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Relationship: 1804

Title

A descriptive phrase which clearly defines the two KEs being considered and the sequential relationship between them (i.e., which is upstream, and which is downstream). More help

Reduced collagen production leads to Smaller and morphologically distorted facial cartilage structures

Upstream event
The causing Key Event (KE) in a Key Event Relationship (KER). More help
Downstream event
The responding Key Event (KE) in a Key Event Relationship (KER). More help

Key Event Relationship Overview

The utility of AOPs for regulatory application is defined, to a large extent, by the confidence and precision with which they facilitate extrapolation of data measured at low levels of biological organisation to predicted outcomes at higher levels of organisation and the extent to which they can link biological effect measurements to their specific causes. Within the AOP framework, the predictive relationships that facilitate extrapolation are represented by the KERs. Consequently, the overall WoE for an AOP is a reflection in part, of the level of confidence in the underlying series of KERs it encompasses. Therefore, describing the KERs in an AOP involves assembling and organising the types of information and evidence that defines the scientific basis for inferring the probable change in, or state of, a downstream KE from the known or measured state of an upstream KE. More help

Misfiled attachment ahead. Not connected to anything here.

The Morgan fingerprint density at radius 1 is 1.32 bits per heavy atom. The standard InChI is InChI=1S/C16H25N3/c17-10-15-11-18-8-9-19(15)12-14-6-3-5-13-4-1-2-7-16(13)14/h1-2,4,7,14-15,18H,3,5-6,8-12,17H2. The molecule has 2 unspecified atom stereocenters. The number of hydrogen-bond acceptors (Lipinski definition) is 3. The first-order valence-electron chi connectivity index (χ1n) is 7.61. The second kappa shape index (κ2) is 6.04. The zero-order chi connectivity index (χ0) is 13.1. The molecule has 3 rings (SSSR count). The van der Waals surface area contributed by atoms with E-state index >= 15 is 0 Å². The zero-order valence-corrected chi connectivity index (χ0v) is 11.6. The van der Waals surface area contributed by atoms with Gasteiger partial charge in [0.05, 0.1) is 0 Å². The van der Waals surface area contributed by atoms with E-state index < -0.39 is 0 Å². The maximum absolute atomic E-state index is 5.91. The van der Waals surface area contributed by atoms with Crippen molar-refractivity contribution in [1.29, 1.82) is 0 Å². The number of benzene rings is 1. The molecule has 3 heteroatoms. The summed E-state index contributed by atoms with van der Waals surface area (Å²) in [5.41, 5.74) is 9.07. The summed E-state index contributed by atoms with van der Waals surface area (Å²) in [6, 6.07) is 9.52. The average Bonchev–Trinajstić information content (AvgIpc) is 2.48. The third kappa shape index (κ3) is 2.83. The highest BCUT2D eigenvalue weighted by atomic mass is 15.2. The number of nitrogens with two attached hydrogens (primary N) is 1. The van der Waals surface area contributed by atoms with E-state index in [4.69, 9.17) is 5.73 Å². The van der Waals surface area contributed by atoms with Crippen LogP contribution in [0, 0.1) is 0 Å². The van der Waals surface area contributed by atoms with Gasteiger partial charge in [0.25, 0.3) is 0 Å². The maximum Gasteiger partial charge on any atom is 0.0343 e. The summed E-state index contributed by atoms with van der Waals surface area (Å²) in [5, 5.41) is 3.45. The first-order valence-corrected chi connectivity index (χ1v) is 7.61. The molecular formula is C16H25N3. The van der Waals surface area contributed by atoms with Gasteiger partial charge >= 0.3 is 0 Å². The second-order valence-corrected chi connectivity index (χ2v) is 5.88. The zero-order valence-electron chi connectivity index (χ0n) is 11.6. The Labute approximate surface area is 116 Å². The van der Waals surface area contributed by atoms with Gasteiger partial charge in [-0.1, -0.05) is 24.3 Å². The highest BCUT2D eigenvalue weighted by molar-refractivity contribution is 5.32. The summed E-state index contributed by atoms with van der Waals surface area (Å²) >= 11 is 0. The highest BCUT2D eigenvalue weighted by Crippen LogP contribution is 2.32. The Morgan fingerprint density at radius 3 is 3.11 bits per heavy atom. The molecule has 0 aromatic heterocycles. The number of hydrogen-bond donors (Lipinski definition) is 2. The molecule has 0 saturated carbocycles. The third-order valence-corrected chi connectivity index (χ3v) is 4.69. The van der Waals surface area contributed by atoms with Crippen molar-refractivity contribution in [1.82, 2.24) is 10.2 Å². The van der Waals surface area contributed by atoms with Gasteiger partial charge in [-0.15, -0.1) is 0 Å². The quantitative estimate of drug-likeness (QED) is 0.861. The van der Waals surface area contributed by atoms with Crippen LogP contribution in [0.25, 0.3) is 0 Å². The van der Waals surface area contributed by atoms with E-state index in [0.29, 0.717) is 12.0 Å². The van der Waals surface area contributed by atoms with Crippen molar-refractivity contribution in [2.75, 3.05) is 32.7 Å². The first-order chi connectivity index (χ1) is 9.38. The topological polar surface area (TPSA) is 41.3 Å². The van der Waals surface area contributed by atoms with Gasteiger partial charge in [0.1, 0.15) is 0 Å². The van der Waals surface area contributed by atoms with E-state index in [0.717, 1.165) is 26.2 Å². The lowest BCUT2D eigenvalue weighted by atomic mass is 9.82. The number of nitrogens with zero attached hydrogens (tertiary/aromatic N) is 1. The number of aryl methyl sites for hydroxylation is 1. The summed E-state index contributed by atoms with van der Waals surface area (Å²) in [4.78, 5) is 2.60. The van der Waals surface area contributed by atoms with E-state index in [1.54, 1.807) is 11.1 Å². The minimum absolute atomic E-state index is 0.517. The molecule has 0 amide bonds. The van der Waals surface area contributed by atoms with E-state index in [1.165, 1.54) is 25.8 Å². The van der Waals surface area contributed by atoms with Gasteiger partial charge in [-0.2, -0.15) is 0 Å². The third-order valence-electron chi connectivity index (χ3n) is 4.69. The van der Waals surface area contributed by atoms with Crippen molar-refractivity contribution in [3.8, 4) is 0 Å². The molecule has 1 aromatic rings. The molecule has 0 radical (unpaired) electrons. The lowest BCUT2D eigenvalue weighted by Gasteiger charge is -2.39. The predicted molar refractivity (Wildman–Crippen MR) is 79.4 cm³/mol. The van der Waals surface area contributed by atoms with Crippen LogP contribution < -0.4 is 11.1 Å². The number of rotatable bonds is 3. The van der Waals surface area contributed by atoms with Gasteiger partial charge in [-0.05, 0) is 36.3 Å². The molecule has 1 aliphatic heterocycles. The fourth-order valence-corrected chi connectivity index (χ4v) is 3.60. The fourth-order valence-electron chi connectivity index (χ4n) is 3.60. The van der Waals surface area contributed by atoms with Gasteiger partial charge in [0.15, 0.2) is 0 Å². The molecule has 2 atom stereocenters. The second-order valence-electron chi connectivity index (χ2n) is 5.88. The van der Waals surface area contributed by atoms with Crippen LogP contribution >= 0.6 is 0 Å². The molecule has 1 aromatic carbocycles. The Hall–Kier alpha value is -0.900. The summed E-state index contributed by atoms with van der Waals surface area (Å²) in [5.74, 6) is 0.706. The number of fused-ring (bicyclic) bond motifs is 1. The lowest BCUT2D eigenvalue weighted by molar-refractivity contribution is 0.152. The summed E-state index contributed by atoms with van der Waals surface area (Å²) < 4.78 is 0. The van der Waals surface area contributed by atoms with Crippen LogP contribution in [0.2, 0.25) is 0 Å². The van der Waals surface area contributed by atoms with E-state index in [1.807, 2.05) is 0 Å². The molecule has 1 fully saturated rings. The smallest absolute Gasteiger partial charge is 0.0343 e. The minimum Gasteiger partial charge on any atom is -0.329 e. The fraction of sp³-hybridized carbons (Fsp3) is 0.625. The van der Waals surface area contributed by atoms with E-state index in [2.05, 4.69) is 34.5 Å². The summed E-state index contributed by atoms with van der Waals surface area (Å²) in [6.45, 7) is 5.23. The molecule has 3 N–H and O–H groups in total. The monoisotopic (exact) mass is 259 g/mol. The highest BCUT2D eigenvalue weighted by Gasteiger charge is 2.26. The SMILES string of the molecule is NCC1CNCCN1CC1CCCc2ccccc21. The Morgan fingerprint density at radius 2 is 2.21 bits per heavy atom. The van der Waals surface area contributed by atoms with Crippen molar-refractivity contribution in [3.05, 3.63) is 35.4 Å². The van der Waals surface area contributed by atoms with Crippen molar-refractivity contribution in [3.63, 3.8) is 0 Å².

AOPs Referencing Relationship

AOP Name Adjacency Weight of Evidence Quantitative Understanding Point of Contact Author Status OECD Status
Histone deacetylase inhibition leads to impeded craniofacial development adjacent Not Specified Not Specified Agnes Aggy (send email) Under Development: Contributions and Comments Welcome

Taxonomic Applicability

Latin or common names of a species or broader taxonomic grouping (e.g., class, order, family) that help to define the biological applicability domain of the KER.In general, this will be dictated by the more restrictive of the two KEs being linked together by the KER.  More help

Sex Applicability

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Life Stage Applicability

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Key Event Relationship Description

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The main component of cartilage is collagen, most importantly fibril forming type II collagen which forms the fibrillary scaffold to which other proteoglycans can crosslink (Van Der Rest and Mayne, 1988).

The expression and secretion of collagen from chondrocytes are vitally important to the morphological development and mechanical properties of cartilage structures.

Evidence Collection Strategy

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Evidence Supporting this KER

Addresses the scientific evidence supporting KERs in an AOP setting the stage for overall assessment of the AOP. More help
Biological Plausibility
Addresses the biological rationale for a connection between KEupstream and KEdownstream.  This field can also incorporate additional mechanistic details that help inform the relationship between KEs, this is useful when it is not practical/pragmatic to represent these details as separate KEs due to the difficulty or relative infrequency with which it is likely to be measured.   More help